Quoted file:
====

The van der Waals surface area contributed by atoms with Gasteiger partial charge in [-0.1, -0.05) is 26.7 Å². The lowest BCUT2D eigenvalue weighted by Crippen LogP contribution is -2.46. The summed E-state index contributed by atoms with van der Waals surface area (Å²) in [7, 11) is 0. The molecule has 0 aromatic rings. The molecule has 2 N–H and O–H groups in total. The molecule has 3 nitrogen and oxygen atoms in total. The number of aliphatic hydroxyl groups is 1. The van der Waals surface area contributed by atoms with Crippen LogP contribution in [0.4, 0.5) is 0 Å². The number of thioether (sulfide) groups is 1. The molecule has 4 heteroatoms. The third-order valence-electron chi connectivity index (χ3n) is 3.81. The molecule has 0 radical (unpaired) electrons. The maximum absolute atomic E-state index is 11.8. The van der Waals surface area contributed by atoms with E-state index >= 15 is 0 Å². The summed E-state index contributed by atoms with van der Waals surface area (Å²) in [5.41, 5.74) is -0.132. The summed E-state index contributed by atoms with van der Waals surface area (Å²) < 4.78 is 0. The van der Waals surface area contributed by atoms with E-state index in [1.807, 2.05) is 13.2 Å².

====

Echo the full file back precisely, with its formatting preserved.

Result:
The van der Waals surface area contributed by atoms with Gasteiger partial charge in [-0.1, -0.05) is 26.7 Å². The lowest BCUT2D eigenvalue weighted by Crippen LogP contribution is -2.46. The summed E-state index contributed by atoms with van der Waals surface area (Å²) in [7, 11) is 0. The molecule has 0 aromatic rings. The molecule has 2 N–H and O–H groups in total. The molecule has 3 nitrogen and oxygen atoms in total. The number of aliphatic hydroxyl groups is 1. The van der Waals surface area contributed by atoms with Crippen LogP contribution in [0.4, 0.5) is 0 Å². The number of thioether (sulfide) groups is 1. The molecule has 4 heteroatoms. The third-order valence-electron chi connectivity index (χ3n) is 3.81. The molecule has 0 radical (unpaired) electrons. The maximum absolute atomic E-state index is 11.8. The van der Waals surface area contributed by atoms with E-state index >= 15 is 0 Å². The summed E-state index contributed by atoms with van der Waals surface area (Å²) in [5.41, 5.74) is -0.132. The summed E-state index contributed by atoms with van der Waals surface area (Å²) < 4.78 is 0. The van der Waals surface area contributed by atoms with E-state index in [1.807, 2.05) is 13.2 Å².